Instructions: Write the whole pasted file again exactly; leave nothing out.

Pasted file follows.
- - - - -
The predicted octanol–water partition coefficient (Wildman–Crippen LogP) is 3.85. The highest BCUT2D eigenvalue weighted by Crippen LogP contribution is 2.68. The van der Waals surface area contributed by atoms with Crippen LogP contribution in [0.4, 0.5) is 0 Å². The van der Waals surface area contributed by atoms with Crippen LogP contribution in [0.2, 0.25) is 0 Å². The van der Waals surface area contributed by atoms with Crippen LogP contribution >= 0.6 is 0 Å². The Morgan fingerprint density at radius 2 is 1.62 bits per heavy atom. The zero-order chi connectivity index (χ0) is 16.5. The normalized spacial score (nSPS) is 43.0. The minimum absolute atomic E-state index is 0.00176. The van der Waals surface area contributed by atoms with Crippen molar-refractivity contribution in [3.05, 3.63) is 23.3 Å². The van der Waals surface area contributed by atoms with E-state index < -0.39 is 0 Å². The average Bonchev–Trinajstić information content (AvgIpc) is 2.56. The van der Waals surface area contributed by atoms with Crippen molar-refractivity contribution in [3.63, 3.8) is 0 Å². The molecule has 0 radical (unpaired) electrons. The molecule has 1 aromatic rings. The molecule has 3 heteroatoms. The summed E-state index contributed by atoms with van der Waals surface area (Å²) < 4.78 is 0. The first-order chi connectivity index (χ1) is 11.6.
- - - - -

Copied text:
The predicted octanol–water partition coefficient (Wildman–Crippen LogP) is 3.85. The highest BCUT2D eigenvalue weighted by Crippen LogP contribution is 2.68. The van der Waals surface area contributed by atoms with Crippen LogP contribution in [0.4, 0.5) is 0 Å². The van der Waals surface area contributed by atoms with Crippen LogP contribution in [0.2, 0.25) is 0 Å². The van der Waals surface area contributed by atoms with Crippen LogP contribution >= 0.6 is 0 Å². The Morgan fingerprint density at radius 2 is 1.62 bits per heavy atom. The zero-order chi connectivity index (χ0) is 16.5. The normalized spacial score (nSPS) is 43.0. The minimum absolute atomic E-state index is 0.00176. The van der Waals surface area contributed by atoms with Crippen molar-refractivity contribution in [3.05, 3.63) is 23.3 Å². The van der Waals surface area contributed by atoms with E-state index < -0.39 is 0 Å². The average Bonchev–Trinajstić information content (AvgIpc) is 2.56. The van der Waals surface area contributed by atoms with Crippen molar-refractivity contribution in [3.63, 3.8) is 0 Å². The molecule has 0 radical (unpaired) electrons. The molecule has 1 aromatic rings. The molecule has 3 heteroatoms. The summed E-state index contributed by atoms with van der Waals surface area (Å²) < 4.78 is 0. The first-order chi connectivity index (χ1) is 11.6.